Victims of Crime - U-Visa
The U nonimmigrant status, also known as the U visa, allows for victims of certain crimes that have reported and cooperated with law enforcement or government officials, to obtain legal status in the United States. The spouse and children under 21 years old of the crime victim can also receive U nonimmigrant status. If the victim was under 21 years old, a spouse, children, parents, and unmarried siblings under 18 may be included in the petition.
You are eligible for U nonimmigrant status if:
- you are the victim of a qualifying crime (see below);
- you have suffered substantial physical or mental abuse as a result of having been a victim of criminal activity;
- you have information about the criminal activity;
- you were or continue to be helpful to law enforcement in the investigation or prosecution of the crime;
- the crime occurred in the United States or violated U.S. laws; and
- you are admissible to the U.S.
Qualifying crimes: Abduction, Abusive Sexual Contact, Blackmail, Domestic Violence, Extortion, False Imprisonment, Female Genital Mutilation, Felonious Assault, Fraud in Foreign Labor Contracting, Hostage, Incest, involuntary Servitude, Kidnapping, Manslaughter, Murder, Obstruction, of Justice, Peonage, Perjury, Prostitution, Rape, Sexual Assault, Sexual Exploitation, Slave Trade, Stalking, Torture, Trafficking, Witness Tampering, and Unlawful Criminal Restraint.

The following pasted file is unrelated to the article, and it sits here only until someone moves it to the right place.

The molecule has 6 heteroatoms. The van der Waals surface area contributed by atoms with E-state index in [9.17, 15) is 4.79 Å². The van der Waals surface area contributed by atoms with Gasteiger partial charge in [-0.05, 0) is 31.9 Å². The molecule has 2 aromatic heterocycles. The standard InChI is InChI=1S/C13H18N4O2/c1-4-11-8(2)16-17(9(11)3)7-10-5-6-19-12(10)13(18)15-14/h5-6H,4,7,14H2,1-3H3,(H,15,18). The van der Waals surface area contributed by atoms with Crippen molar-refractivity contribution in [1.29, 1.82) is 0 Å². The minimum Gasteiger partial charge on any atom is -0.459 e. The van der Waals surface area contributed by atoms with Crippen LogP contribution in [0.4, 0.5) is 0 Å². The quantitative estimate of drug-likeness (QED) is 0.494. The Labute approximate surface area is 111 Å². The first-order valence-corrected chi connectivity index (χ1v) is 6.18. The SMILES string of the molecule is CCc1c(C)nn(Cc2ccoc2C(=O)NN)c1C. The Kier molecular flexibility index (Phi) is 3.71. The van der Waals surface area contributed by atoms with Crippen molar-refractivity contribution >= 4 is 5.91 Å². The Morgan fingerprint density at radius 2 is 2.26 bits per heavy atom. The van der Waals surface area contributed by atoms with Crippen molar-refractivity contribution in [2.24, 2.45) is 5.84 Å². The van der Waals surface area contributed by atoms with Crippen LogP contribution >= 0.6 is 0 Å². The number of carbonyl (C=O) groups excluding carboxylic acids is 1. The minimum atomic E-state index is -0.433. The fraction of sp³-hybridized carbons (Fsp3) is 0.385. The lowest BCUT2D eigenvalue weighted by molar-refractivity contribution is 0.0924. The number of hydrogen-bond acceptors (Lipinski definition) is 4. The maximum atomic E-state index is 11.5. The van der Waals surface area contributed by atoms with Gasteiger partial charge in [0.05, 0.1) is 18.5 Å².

After being under the U nonimmigrant status for 3 years, you may apply for legal permanent resident status and obtain green card if you meet certain eligibility requirements.
If you have been the victim of a serious crime, contact our office for a consultation.